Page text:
With modular building methods, the question is: when are construction operations not ‘construction operations’?

Robert akenhead bw 2017

The debate on offsite construction (including the recent government consultation and select committee report) has mainly focused on perceived improvements in efficiency and safety, but there is another aspect to consider: to what extent do these methods sit uneasily with the traditional legal mechanisms by which construction contracts are regulated?

The starting point might be: does the Construction Act apply, and to what extent? By section 104(1), the act applies to “construction operations” carried out in England, Wales or Scotland; section 105 sets out an extensive list of matters included in and excluded from that definition. Important consequences follow: a contract falling outside the act will not be subject to the adjudication mechanism provided for by the Scheme for Construction Contracts, nor will the act operate to introduce mandatory minimum payment provisions where the contract fails to provide an “adequate mechanism”.

Extensive case law has addressed what is and is not covered by “construction operations”, although the exclusions from the list have caused the most difficulty. The issue has been given new life with the increase in offsite construction: units or elements of a building are fabricated elsewhere, and the on-site works can comprise little more than putting the constituent parts together. The “territoriality” of the Construction Act is relevant here: if the fabrication work takes place within the jurisdiction and is shipped for installation in an overseas project (outside of England, Scotland and Wales), this will not, as was made clear in Palmers Ltd vs ABB Power Construction Ltd [1999] BL 426 (TCC), comprise “construction operations” and the act will not apply. 

But what about when fabrication takes place elsewhere, and the modules are shipped for installation within the jurisdiction? Ostensibly, if the relevant contract provides for delivery to and subsequent installation on site, the Construction Act will apply (section 105(2)(d)). However, the scope of application is somewhat unclear: in Palmers, the court, looking at section 104(5), treated the “construction operations” part of the contract as severable from the rest, with the Construction Act applying only to the former. This approach has been followed subsequently.

Our orthodox understanding of an ‘adequate payment mechanism’ risks being disrupted by the new range of construction techniques

In practice, however, that is not always a recipe for clarity. An adjudicator may have jurisdiction in respect of the on-site element but not the fabrication work: can he or she decide a dispute in respect of the final account? Or do the parties risk going through an expensive adjudication only to be left with an unenforceable decision? The issue will become more complex with new offsite construction methodologies emerging.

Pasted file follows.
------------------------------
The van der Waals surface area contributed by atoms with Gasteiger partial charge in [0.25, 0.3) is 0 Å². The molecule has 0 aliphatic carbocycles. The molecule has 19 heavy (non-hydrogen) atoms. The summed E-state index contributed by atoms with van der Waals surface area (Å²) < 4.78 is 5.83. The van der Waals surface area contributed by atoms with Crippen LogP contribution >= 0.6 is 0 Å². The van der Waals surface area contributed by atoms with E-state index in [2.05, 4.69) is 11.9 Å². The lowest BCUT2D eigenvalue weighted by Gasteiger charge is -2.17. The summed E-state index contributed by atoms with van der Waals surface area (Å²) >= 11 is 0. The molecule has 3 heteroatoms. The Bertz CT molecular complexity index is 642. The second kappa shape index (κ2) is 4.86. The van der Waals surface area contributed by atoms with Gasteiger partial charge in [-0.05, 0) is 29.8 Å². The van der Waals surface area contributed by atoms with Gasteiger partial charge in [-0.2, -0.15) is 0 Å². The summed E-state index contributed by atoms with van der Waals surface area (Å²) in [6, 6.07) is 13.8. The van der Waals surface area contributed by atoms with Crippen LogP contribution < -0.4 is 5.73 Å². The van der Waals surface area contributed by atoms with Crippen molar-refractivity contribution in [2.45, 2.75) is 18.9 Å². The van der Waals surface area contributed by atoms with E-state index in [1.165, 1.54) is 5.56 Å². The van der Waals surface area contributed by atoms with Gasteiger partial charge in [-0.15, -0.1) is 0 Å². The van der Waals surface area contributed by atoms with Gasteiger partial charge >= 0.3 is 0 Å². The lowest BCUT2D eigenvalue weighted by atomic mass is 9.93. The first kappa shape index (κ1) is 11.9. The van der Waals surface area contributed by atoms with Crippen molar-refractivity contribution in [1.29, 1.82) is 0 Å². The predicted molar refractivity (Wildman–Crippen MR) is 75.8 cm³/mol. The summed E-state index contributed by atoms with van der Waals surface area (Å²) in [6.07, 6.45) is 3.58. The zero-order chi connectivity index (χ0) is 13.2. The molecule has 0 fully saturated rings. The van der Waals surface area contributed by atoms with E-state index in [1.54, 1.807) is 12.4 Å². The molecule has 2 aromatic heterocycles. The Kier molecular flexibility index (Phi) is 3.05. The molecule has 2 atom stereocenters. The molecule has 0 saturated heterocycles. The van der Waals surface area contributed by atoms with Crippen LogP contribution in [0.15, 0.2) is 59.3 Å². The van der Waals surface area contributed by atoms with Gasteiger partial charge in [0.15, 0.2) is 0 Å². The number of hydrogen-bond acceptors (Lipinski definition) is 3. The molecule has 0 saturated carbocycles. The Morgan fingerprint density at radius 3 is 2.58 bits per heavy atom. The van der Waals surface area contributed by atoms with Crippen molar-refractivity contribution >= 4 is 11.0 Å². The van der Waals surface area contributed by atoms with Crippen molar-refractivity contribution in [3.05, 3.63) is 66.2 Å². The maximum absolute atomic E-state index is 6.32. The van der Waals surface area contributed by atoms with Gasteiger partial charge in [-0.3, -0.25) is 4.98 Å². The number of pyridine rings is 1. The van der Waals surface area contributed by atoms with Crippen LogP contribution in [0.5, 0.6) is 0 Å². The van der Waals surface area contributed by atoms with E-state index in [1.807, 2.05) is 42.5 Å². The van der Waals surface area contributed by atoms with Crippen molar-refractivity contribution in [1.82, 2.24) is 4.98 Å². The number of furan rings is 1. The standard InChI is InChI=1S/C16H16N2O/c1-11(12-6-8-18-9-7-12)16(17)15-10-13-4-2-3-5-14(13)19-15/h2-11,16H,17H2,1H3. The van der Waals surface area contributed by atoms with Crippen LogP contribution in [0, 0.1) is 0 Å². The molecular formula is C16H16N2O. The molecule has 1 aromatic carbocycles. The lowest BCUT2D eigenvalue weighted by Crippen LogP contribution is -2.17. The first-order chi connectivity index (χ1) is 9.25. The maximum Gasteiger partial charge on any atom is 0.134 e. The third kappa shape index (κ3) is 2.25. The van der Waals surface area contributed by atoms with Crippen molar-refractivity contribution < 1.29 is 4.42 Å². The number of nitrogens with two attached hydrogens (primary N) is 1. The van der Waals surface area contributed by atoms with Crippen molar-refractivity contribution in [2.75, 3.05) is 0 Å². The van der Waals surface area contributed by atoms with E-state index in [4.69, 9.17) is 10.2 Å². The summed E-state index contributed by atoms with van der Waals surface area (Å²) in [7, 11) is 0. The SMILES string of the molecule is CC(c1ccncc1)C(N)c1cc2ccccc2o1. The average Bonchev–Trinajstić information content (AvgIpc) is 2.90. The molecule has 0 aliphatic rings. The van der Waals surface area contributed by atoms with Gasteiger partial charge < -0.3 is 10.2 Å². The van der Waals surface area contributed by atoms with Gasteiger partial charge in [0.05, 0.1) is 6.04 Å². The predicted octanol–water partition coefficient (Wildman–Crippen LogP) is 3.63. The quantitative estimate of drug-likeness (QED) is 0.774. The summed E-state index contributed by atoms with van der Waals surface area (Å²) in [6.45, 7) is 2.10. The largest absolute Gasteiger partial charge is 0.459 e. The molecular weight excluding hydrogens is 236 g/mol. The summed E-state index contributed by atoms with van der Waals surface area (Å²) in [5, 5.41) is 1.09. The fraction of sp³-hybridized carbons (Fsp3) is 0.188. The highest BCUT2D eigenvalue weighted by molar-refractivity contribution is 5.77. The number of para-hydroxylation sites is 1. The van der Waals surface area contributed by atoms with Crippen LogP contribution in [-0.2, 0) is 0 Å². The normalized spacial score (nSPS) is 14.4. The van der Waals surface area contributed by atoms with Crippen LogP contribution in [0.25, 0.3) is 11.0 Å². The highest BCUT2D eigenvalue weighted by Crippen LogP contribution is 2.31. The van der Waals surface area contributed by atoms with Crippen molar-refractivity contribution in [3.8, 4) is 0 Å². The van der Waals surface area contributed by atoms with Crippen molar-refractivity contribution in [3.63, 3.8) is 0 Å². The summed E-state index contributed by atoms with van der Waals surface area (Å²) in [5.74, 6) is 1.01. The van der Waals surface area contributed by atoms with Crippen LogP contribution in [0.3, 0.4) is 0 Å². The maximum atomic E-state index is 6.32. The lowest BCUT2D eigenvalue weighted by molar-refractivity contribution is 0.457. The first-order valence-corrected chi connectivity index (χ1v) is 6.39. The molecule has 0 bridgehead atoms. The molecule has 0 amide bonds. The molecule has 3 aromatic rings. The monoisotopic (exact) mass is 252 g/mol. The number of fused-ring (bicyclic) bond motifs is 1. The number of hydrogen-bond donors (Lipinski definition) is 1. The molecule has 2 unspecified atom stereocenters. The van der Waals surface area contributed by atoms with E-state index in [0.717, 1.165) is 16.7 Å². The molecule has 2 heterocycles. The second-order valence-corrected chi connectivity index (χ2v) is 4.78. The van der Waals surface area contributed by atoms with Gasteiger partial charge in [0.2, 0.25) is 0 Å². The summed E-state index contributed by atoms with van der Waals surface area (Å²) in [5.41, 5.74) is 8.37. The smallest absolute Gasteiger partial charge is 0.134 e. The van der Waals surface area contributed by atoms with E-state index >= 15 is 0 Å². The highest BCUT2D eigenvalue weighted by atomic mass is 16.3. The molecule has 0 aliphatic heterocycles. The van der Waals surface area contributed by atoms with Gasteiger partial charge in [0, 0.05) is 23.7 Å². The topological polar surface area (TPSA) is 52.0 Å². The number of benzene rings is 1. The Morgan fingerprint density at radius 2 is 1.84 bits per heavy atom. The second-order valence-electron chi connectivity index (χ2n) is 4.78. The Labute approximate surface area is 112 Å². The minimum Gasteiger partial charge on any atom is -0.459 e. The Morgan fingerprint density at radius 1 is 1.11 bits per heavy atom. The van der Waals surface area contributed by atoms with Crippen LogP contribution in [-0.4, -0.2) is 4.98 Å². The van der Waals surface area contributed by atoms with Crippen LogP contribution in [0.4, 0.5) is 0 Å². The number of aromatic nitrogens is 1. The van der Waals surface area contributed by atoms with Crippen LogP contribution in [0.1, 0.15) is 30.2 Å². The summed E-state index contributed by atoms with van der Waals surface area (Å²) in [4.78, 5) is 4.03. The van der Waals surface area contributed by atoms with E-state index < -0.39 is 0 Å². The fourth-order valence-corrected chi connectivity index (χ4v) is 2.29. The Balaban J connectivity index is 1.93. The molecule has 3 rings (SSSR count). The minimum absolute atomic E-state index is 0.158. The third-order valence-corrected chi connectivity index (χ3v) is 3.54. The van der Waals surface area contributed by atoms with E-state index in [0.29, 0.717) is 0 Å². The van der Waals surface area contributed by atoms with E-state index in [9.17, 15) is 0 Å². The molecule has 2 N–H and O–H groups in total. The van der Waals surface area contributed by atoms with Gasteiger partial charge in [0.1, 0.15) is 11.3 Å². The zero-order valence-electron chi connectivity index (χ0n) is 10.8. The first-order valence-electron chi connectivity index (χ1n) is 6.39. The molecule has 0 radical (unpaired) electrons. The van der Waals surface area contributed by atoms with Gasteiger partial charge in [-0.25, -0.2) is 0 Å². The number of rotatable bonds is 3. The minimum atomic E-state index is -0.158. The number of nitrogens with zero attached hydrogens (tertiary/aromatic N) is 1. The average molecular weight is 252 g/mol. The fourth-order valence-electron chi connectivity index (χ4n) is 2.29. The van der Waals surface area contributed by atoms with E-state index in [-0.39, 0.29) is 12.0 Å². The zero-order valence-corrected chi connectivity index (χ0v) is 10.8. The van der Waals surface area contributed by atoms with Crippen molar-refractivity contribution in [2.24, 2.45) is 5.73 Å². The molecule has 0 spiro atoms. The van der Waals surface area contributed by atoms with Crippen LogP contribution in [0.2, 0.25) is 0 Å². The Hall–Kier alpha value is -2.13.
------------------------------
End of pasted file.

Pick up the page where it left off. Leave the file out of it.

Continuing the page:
The position regarding payment provisions is equally difficult. The Scheme for Construction Contracts and the requirement that the contract provide an “adequate payment mechanism” will apply in respect of construction operations, but most contract mechanisms are unlikely to be easily “severable”. In Severfield (UK) Ltd vs Duro Felguera UK Ltd [2015] EWHC 3352 (TCC), Mr Justice Coulson noted the possibility of a hybrid payment regime that covered the construction operations and non-construction operations aspects, and while “uncommercial, unsatisfactory and a recipe for confusion it [was] the inevitable result of parliament’s desire to exclude what would otherwise have been obvious construction operations from the ambit of the 1996 act”.

At the same time, the valuation of progress payments (or ascertaining whether stage payments have been earned) is likely to be more challenging where the fabrication work takes place away from the purview of the contract administrator. In CIMC Ltd (formerly Verbus Systems Ltd) vs Bennett (Construction) Ltd , the judge at first instance found that the act and the scheme applied to the whole contract, despite fabrication of modular hotel units taking place in China before their inspection, shipment and, ultimately, installation at a site in Woolwich. Although the appeal focused on whether the milestone payment provisions in the parties’ subcontract comprised an adequate mechanism (and did not challenge the underlying application of the act), there was a tacit recognition that imposing regular progress payments under the scheme sat uncomfortably with a situation where most of the construction work was completed before the units left the workshop in China. The Court of Appeal instead upheld the contractual milestone provisions, but the case exemplifies how our orthodox understanding of an “adequate payment mechanism” risks being disrupted by the new range of construction techniques.

That evolution means that a one-size-fits-all solution is unlikely, especially when existing case law on what comprises “construction operations” has been consistently inconsistent: the courts have repeatedly made clear the fact-sensitive nature of the enquiry. It may therefore be difficult for parties to work out whether some, all or none of their contract is subject to the payment and adjudication provisions of the Construction Act. Expensive satellite litigation to resolve such questions is unlikely to be in anyone’s interests.

Therefore, if it is in any way questionable as to whether the contract relates to “construction operations”, make sure you pay close attention to your payment provisions, and ensure that adjudication is included as a contractual right if it is a dispute mechanism you envisage using in order to avoid being caught out.

Sir Robert Akenhead is an arbitrator, mediator, DRB member and adjudicator at Atkin Chambers. He was assisted in the writing of this article by David Johnson, a barrister at Atkin Chambers.